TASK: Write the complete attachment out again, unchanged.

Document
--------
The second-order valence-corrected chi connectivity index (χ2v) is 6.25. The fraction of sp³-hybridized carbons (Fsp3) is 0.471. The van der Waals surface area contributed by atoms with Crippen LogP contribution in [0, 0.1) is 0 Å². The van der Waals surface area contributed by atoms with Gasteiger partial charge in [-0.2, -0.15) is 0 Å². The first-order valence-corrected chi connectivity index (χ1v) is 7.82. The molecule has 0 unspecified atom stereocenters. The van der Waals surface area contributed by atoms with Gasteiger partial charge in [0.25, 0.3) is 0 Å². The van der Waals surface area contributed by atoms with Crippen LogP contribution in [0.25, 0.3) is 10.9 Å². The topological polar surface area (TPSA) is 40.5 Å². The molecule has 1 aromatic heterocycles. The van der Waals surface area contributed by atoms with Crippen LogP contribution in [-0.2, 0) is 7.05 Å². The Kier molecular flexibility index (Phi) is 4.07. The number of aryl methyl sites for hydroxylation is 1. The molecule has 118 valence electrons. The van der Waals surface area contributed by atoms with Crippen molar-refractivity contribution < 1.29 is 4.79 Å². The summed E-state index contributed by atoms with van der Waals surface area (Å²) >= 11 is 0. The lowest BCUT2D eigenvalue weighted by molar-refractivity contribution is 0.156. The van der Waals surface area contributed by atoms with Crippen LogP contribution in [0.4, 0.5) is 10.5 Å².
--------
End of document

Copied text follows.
The second-order valence-corrected chi connectivity index (χ2v) is 6.25. The fraction of sp³-hybridized carbons (Fsp3) is 0.471. The van der Waals surface area contributed by atoms with Crippen LogP contribution in [0, 0.1) is 0 Å². The van der Waals surface area contributed by atoms with Gasteiger partial charge in [-0.2, -0.15) is 0 Å². The first-order valence-corrected chi connectivity index (χ1v) is 7.82. The molecule has 0 unspecified atom stereocenters. The van der Waals surface area contributed by atoms with Gasteiger partial charge in [0.25, 0.3) is 0 Å². The van der Waals surface area contributed by atoms with Crippen LogP contribution in [0.25, 0.3) is 10.9 Å². The topological polar surface area (TPSA) is 40.5 Å². The molecule has 1 aromatic heterocycles. The van der Waals surface area contributed by atoms with Crippen LogP contribution in [-0.2, 0) is 7.05 Å². The Kier molecular flexibility index (Phi) is 4.07. The number of aryl methyl sites for hydroxylation is 1. The molecule has 118 valence electrons. The van der Waals surface area contributed by atoms with Crippen molar-refractivity contribution < 1.29 is 4.79 Å². The summed E-state index contributed by atoms with van der Waals surface area (Å²) >= 11 is 0. The lowest BCUT2D eigenvalue weighted by molar-refractivity contribution is 0.156. The van der Waals surface area contributed by atoms with Crippen LogP contribution in [0.4, 0.5) is 10.5 Å².